“What Urban Core’s latest plans would do is expand that “experiential” micro-retail mix eastward towards the corner of Green and Cayuga Streets, the Commons and the downtown core. The parking lot in front of D. P. Dough would be converted into a plaza much like Press Bay Alley’s, and the first floor of 108-110 West Green would be renovated into 5-8 micro-retail units facing the new plaza (the Green Street entrances would be retained), with 320-2200 SF per unit. The second floor would be renovated into four below-market rate one-bedroom apartments with 510-660 SF of living space, and the exterior masonry would be cleaned and repaired. The hawk mural will be preserved. New signage, bike infrastructure, curbing, sidewalks and a parklet are included in the plans. The total square footage in phase two is about 9,000 SF.”

8. 105 Dearborn has received a construction loan to move forward. The 10,930 SF, 12-bedroom, 16-person high-end skilled care facility will cost $4.2 million to build according to the loan filed this Friday the 20th, and over the next year it’ll slowly take form on what is now a vacant corner in leafy Cornell Heights. Bridges Cornell Heights will run the facility, and add a handful of news jobs as a result of the new addition. Tompkins Trust Company is the lender, and the historically-inspired design was penned by Rochester-based Bero Architecture.

7. Looks like a fairly interesting monthly meeting ahead for the Ithaca City Planning Board. Here’s the agenda:

1. Agenda Review 6:00
2. Privilege of the Floor 6:01

3. Subdivision Review

A. Project: Minor Subdivision 6:15
Location: 508-512 Edgewood Place
Actions: Determination of Environmental Significance – Consideration of Preliminary and Final Approval

This subdivision at the end of a private street in the East Hill neighborhood would re-subdivide a double lot that had been consolidated after the original house burnt down in the late 1930s. Any news structure on the newly created .326 acre lot would be subject to Ithaca Landmarks Preservation Commission design review. No specific plans are on file.

4. Site Plan Review

A. Project: Stewart Park Inclusive Playground 6:30
Location: Stewart Park
Applicant: Rick Manning for the City of Ithaca
Actions: Consideration of Project Changes

Project Description: The project was approved by the Planning Board on March 27, 2018. The applicant is now requesting project changes, including relocation and redesign of the bathrooms and parking area, and layout and programming changes to the overall playground.

The bathroom building was to be combined with a pavilion, but that proved to be expensive and the playground architects had bad experiences with the original structural supplier, so local architecture firm STREAM Collaborative stepped in to design a separate 24′ x 24′ bathroom building with utility rooms and storage space. The pre-school playground and sand garden were moved, the splash pad tweaked, some swings were added and the adult wellness area was deleted for this initial buildout.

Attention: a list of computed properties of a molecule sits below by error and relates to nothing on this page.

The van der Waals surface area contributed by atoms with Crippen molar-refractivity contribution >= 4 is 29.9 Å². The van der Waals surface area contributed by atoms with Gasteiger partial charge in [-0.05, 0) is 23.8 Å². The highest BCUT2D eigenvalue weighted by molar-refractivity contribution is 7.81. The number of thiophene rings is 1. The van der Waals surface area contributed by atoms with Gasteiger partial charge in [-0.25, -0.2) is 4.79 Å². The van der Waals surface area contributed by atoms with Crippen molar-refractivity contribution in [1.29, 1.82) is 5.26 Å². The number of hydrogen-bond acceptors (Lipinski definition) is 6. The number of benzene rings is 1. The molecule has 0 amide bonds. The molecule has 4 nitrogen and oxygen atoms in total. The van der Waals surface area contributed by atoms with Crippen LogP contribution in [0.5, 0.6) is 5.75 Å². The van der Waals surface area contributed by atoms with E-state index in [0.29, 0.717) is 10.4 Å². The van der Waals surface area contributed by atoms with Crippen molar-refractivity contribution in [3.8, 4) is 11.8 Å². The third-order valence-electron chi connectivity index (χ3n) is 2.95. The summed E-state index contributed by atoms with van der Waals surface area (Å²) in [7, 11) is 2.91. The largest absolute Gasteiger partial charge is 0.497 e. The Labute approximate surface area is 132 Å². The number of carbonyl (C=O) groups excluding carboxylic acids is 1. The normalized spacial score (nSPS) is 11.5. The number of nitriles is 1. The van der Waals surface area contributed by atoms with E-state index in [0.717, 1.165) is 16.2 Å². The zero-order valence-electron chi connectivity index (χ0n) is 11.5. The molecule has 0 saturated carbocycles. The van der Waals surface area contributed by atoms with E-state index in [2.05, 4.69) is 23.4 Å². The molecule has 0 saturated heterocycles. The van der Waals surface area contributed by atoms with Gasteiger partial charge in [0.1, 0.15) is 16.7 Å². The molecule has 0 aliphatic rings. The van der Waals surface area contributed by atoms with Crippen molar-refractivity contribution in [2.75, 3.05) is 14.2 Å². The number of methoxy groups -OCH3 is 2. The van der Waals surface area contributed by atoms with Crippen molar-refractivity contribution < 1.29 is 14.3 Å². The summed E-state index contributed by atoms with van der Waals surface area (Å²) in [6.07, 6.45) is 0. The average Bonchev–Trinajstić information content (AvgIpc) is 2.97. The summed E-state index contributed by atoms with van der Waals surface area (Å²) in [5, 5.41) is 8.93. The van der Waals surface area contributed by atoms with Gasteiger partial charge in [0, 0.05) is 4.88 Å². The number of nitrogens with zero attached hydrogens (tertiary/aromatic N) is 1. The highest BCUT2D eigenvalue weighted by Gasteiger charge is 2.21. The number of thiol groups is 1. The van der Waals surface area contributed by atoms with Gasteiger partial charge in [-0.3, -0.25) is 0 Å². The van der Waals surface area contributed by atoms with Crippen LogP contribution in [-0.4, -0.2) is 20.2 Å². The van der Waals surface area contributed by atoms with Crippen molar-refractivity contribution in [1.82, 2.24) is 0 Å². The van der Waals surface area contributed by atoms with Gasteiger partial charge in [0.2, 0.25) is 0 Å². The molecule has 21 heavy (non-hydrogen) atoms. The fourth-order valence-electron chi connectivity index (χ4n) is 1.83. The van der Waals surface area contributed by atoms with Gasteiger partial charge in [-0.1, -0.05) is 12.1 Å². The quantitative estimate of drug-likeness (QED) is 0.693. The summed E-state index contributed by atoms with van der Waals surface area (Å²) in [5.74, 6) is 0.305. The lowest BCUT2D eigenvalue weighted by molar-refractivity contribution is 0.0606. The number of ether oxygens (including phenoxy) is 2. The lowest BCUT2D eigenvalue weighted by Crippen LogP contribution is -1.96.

B. Project: Minor Subdivision & Construction of a Duplex 6:45
Location: 209 Hudson Street
Applicant: Jagat Sharma, architect, for Bia Stavropoulos, owner
Actions: Determination of Environmental Significance

Touched on this one a couple of weeks ago – the project was revised from two duplexes to just one, with three bedrooms per unit. Even development-averse councilwoman Cynthia Brock offered support for the plan (with minor aesthetic tweaks), which is about as good as one can hope for a green light to proceed. Note no approvals are planned because this has to go to the Board of Zoning Appeals for a lot size variance.

C. Project: Major Subdivision (3 Lots), Two Duplexes, One Single Family Home & Site Improvements 7:00
Location: 128 West Falls Street
Applicant: Ron Ronsvalle
Actions: Consideration of Preliminary and Final Subdivision Approval and Site Plan Approval

BZA gave Ronsvalle’s five-unit rental project in Fall Creek the all-clear. This project came up earlier this month in a previous news roundup – a five-unit infill project in Fall Creek, originally approved in February 2015, and revived now that the developer has found a way to continue working after a debilitating accident. Don’t foresee any issues here.

D. Project: North Campus Residential Initiative (NCRI)
Location: Cornell University Campus
Applicant: Trowbridge Wolf Michaels Landscape Architecture on behalf of Cornell
Actions: Intent to Declare Lead Agency

This will be huge – 766,000 SF of space for 2,000 student dormitory beds and associated program space, including a 1,200 seat dining hall. I’ll have more coverage next week. John Novarr favorite ikon.5 is the project architect.

E. Hudson Street Townhomes – 117-119 Coddington Road –Sketch Plan 7:50

One of this week’s new shinies. This project appears to be slated for a parking between two apartment complexes and across the street from the Elks Lodge just north of Ithaca College’s campus. Depending on how they reconfigure the existing parking lot, they could do a high single-digit or low double-digit number of townhomes. Zoning here is R-3b. Up to four floors/40 feet, 40% lot coverage, one parking space per unit of per three bedrooms (two spaces for 4-5 bed units). Lot coverage may end up being based on a subdivision, since this falls into the South Hill Zoning Overlay and no additional primary structures are allowed on a lot. The property has been owned by the Dennis family since 1979, but the developer may be someone else with a purchase deal on the subdivided lot.

F. Falls Park Project – 121-125 Lake Street – Sketch Plan 8:05

This would be whatever Travis Hyde Properties is planning for the former Ithaca Gun site on Gun Hill. I have been told this is “substantially different” from the earlier Ithaca Falls Residences plan. Assume residential. This was rezoned R-3a not long back, up to four floors/40 feet, 35% lot coverage, one parking space per unit of per three bedrooms (two spaces for 4-5 bed units). I would expect a fair number of units for a 1.42 acre property; the IFR plan was 45 units.

5. Zoning Appeals 8:10
#3102, 209 Hudson St., Area Variance
#3103, 216 University Ave., Area Variance
#3104, 737 Willow Ave., Area Variance